36: Promotion

36: Promotion

What do you feel is your responsibility as a designer to promote your own work? What works well for you, and what has turned out to be a waste of time?



Be open to interviews, podcasts, etc. Otherwise, follow the publisher’s lead. Always be mindful of your behaviour in public spaces and forums. Time wastes are many, the worst is mirroring the publisher’s efforts and trying to schedule your own press – getting responses like ‘We’ve already talked with So-and-So’ making you and the publisher look incompetent.

Adrienne Ezell

I consider that sharing my passion for my games is part of my job. And, step by step, it’s a way to transform your name as a brand.

Bruno Cathala

I don’t feel it is my responsibility at all to promote my games – unless it has been built into my agreement with the publisher. That said, I love to do so. I talk about my games a lot on my Youtube channel Adam’s Boardgame Wales. I don’t suppose it translates into significant sales, but my games are certainly more known as a result. It is helpful to promote your design sensibilities and personality to publishers – this is where Youtube has had a significant effect for me. I know publishers watch and I have built some excellent relationships as a result.

Adam Porter

Self promotion is important. Some designers do it behind the scenes talking directly to companies, while others use social media. I believe that both is important, but the former is more beneficial when it comes to signing games. When someone already knows you, it is much easier to strike a conversation and pitch a game!

Pini Shekhter

Be open to interviews, podcasts, etc. Otherwise, follow the publisher’s lead. Always be mindful of your behavior in public spaces and forums. — Adrienne Ezell

These last months, I’ve seen more and more publishing contracts specifying things like “the designer will attend two major game fairs and spend at least four hours demoing or signing the game”. I was surprised since I’ve always done it, at fairs, at home in game cafés and on my website, and always considered it a normal thing – after all, I usually enjoy it and it’s my interest as much as the publisher’s one. I think my online presence around my games is effective, I have some doubts about physical demos and signings, but who knows. And by the way, while I enjoy the contact at signings, I’ve never understood the point in having a game or book signed by the author, and never ask for it myself.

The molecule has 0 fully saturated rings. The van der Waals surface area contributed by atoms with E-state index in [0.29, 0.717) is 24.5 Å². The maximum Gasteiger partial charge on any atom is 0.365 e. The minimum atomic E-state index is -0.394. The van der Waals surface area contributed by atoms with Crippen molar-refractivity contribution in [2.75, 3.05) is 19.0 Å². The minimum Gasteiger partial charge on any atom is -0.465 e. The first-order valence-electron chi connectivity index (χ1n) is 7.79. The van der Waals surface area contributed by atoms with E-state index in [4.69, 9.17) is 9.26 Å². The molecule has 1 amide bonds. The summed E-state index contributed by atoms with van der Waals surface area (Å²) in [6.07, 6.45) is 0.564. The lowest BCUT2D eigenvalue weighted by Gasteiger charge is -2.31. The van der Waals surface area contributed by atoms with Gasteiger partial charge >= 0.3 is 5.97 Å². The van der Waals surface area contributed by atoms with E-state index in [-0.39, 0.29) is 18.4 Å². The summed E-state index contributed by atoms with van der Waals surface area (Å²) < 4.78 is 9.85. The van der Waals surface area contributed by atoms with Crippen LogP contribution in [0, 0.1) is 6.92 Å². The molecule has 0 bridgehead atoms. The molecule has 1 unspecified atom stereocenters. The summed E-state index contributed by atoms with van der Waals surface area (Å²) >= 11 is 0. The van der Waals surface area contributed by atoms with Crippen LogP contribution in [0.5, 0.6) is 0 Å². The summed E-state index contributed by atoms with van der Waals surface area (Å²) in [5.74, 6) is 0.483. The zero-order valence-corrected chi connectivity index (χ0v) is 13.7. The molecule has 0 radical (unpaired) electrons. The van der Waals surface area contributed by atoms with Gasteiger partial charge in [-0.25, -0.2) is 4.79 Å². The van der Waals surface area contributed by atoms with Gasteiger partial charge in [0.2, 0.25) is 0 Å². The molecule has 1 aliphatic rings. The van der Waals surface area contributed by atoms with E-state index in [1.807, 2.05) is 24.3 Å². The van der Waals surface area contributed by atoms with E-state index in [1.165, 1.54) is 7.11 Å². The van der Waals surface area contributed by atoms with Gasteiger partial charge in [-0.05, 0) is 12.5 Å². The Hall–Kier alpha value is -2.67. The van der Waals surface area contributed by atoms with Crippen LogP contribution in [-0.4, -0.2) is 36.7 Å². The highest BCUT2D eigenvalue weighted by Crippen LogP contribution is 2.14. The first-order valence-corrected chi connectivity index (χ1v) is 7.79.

What is more problematic is what is happening with Kickstarter games, where one is expected to regularly push the game on social networks through the campaign. I feel a bit uneasy, always wondering if I’m not doing too much and becoming a drag.

Bruno Faidutti

Being that I have designed and publish my own games, I feel like I come at this from a very different angle. But I believe it is the responsibility of everyone on the team to do promotion for their games. That way every base is covered. Besides, I love that angle of the business.

Helaina Cappel

I find it really hard to promote my own work directly. So instead, I send out copies to reviewers and when they post their reviews, I share and engage in discussions when people comment. In fact, I tend to like discussions with others about a variety of games and, if it’s appropriate, I’ll bring up my work. I’m not saying this is the best way, but it’s how I can make it work with my personality. As for a waste of time, Reddit would be my answer. Never managed to figure that place out.